7 Tips for HIPAA Compliant Email | HIPAA Compliance for Medical Practices | Scoop.it

You can use email securely and still remain compliant with HIPAA. Here are seven tips for securely using email in a HIPAA-compliant organization.

1) Get consent

Get a patient’s written consent before sending them email. A good email consent form will explain the risks of communicating via email, explain how and why you’ll use email, explain how patients should safeguard their computer, and get the patient’s signature.  Search the internet for “email consent form” to find lots of templates you adapt. It also can’t hurt to have your lawyer review the form before you start using it.

Do something with the patient’s consent.

Write a procedure for staff to follow when handling consent forms that patients fill out.  This is important for two reasons: (1) It’s the only way to be sure that you’re actually honoring the patient’s wishes about email communication, and (2) If you are ever audited or experience a security breach, it will be important to have a written procedure as evidence to prove that you’re handling email securely.

2) Policy: define what staff are allowed to do with email.

Your policy should define which email addresses and devices should be used to send PHI, what information should never be sent via email (e.g., mental health and substance abuse info), and who they are allowed to email (patients, other providers, etc.).

3) Have a privacy statement at the end of emails.

A privacy statement should be automatically appended to the end of every outgoing email. Your statement reminds recipients that email is inherently insecure, states that the email is privileged and confidential, and tells the recipient who to contact if they are not the right person. Speak with your email / IT provider – they should be able to set this up for you.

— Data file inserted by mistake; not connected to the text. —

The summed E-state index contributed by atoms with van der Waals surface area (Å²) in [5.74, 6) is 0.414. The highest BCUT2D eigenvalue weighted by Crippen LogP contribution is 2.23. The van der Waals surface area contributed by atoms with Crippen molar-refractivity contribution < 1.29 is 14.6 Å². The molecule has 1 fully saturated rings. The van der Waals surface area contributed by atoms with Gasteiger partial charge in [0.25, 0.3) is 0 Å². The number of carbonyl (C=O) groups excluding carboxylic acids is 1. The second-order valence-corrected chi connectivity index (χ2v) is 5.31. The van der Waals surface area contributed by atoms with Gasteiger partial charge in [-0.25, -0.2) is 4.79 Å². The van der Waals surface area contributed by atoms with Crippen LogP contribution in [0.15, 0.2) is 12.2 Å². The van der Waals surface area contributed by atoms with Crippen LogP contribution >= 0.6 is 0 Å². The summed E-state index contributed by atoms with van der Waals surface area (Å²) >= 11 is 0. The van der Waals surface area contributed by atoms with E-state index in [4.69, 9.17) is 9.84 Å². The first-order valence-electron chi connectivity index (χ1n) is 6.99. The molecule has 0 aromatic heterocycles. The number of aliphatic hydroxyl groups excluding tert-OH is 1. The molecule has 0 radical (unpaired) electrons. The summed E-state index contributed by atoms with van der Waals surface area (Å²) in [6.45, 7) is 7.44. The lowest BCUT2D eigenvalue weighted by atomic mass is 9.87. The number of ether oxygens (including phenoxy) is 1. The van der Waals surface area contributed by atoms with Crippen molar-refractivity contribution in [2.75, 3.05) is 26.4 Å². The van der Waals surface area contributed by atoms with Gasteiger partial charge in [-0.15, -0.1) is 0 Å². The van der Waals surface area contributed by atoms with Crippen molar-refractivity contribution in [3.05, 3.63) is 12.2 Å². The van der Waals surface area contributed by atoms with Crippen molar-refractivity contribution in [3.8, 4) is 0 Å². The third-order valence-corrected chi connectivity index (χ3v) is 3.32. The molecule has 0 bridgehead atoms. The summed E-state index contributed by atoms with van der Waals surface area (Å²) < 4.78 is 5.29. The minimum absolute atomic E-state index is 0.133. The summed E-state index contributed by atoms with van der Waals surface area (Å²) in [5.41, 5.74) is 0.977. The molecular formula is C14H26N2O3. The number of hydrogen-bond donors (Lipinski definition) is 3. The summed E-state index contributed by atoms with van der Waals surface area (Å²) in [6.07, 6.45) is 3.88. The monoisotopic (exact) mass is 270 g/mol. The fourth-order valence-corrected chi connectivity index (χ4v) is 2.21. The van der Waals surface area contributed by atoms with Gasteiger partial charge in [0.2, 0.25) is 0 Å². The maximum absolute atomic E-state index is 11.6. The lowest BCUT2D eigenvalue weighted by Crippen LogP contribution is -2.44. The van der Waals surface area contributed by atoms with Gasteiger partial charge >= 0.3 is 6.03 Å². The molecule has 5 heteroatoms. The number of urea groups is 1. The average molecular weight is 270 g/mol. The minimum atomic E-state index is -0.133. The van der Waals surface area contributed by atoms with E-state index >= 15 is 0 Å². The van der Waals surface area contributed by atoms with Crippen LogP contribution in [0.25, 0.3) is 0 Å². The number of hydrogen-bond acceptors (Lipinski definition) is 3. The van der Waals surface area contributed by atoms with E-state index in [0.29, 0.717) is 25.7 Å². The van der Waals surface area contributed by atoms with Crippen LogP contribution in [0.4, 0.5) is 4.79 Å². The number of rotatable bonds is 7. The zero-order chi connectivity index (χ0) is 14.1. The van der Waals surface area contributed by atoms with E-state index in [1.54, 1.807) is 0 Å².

4) Say yes to Business Associate Agreements.

HIPAA Business Associate Agreements are required under HIPAA. Don’t use an email provider who refuses to sign HIPAA Business Associate agreements for your medical practice. Paid Google and Office365 services will sign such an agreement. Free services like free Gmail, Yahoo Mail, Hotmail/Outlook.com won’t.

5) Say no to any company that won’t sign a BAA.

Companies will give you all sorts of reasons as to why they won’t sign a Business Associate agreement. Here are a few that we’ve heard:

  • “Our lawyers say we don’t need one.”
  • “We never open your emails, so we’re not a Business Associate.”
  • “None of our thousands of customers have ever asked us to do that.”
  • “We’re a ‘conduit’, not a business associate.”

These are all nonsense. There are plenty of providers out there who are willing to sign a Business Associate agreement. If a vendor’s not, you’re either speaking to the wrong person within the company, or there’s a reason that they won’t. Walk away and go find a vendor that knows how to support healthcare organizations.

6) Encrypt email with PHI or PII.

Let’s say you’re emailing a patient with the results of a lab test. You need to be as sure as can be that your patient is actually sitting at the computer when that email is opened AND that nobody else read the email in between your computer and theirs.

Using a secure email gives you that level of assurance – the message is encrypted when it leaves your computer, and can’t be read by anyone except your patient who has a password that only she or he knows. That means anyone trying to read it along the way will only see nonsense.

7) Better yet, automatically encrypt any sensitive email.

The best systems will automatically read your email on the way out, look for sensitive terms (like social security numbers, diagnoses like “diabetes,” medication names like “Zoloft,” etc.), and automatically send these encrypted and securely. These systems are great because they remove the chance of making mistakes – emails to your spouse about dinner plans are sent normally, but emails about patients, treatments, diagnoses, and lab tests are sent securely.